To begin the evening, Reitman appears at the podium beneath the Bing's vast screen and introduces the evening's six stars, who each takes her place on a stool and before a miked music stand labeled with the name of her respective character. Mae Whitman (Arrested Development) will play John Williamson, the real estate office manager originated by Kevin Spacey; Melanie Lynskey (Shattered Glass, Up in the Air) will read the Alan Arkin role of downtrodden salesman George Aaronow; Carla Cugino (Night at the Museum) will substitute for Alec Baldwin as the ball-busting sales manager Blake; Maria Bello (A History of Violence, Thank You for Smoking) as Ed Harris' schemer, Dave Moss; Robin Wright (the new Netflix series House of Cards) will stand in for Al Pacino as sales ace Ricky Roma; and Catherine O'Hara (SCTV and many Christopher Guest movies) will attempt to make us forget Jack Lemmon's pathos-soaked Shelley "The Machine" Levene.
Reitman himself takes a seat alongside the cast. He will read camera directions, and specially prepared projections captured from the original film will provide visual atmosphere. As a final note, the director reiterates that the actors are winging it cold -- they didn't meet beforehand, he promises, and there was no rehearsal.
The reminder turns out to be painfully unnecessary as the stellar ensemble proceeds to listlessly murder Mamet's language. Gone are the musical cadences of the playwright's testosterone-pumped dialogue and in their place is the non-committal murmurings of veteran camera actors doing what they sometimes do at a movie table read -- walk through a script while being careful not to prejudice their actual performance with any premature or under-thought stabs at a convincing characterization.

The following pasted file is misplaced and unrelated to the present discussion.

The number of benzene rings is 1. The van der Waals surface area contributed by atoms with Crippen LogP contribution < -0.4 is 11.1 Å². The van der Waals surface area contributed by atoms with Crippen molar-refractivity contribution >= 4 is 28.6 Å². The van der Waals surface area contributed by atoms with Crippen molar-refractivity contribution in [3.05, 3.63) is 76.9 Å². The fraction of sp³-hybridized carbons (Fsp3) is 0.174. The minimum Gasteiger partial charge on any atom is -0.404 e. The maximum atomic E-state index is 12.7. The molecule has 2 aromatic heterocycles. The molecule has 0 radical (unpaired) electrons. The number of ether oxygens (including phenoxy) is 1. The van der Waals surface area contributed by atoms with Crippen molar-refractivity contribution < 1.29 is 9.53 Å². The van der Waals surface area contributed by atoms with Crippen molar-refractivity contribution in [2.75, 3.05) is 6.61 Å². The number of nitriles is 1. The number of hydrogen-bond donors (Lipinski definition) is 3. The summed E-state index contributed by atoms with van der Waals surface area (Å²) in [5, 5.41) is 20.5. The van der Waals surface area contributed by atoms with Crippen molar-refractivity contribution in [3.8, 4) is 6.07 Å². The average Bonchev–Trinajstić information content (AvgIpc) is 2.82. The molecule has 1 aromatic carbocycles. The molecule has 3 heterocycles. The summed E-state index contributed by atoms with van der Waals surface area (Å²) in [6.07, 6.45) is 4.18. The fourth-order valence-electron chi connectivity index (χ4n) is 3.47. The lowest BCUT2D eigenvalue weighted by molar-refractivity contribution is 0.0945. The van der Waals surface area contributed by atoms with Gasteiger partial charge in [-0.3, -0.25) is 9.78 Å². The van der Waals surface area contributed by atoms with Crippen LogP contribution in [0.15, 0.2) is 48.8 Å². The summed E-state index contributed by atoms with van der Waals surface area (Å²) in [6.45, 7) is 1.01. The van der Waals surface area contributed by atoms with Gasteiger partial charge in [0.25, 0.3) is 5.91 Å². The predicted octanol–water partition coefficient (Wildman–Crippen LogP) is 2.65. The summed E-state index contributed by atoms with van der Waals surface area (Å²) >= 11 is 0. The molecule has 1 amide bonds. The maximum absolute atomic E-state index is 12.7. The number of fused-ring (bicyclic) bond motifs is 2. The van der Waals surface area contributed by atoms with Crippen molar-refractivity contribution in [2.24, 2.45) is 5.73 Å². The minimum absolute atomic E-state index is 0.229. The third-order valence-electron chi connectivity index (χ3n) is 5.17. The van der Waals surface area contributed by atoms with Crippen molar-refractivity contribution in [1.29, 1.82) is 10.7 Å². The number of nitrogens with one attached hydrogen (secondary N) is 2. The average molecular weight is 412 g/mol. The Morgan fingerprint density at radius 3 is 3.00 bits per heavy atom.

For someone from the world of real theater, where public readings are routine -- and routinely directed and rehearsed before allowing in an audience -- this particular evening seems shockingly pointless. There is little sense of the actors connecting either with each other or with the packed house, and hearing the prosaic camera directions read aloud seems to interminably stretch out the agony. Worse, the enormous projected still shots looming above the actors only serve to pull focus from the proceedings below with tortuously teasing reminders of how the lines should be and were once played.
Mitchell has gone on record justifying Live Read as allowing audiences to see movie actors shape a performance on a live stage and bring their own shadings to the scripts of familiar and beloved movies indelibly etched in our minds. And that in some way such an experience will change the way people look at movies.
Perhaps he's right. The time spent on a movie set making a film is often described as unbearably tedious. All this audience member can say is that the most noticeable thing that Live Read changed for him is the urgency with which he sought what P.T. Barnum so fancifully called "the Egress."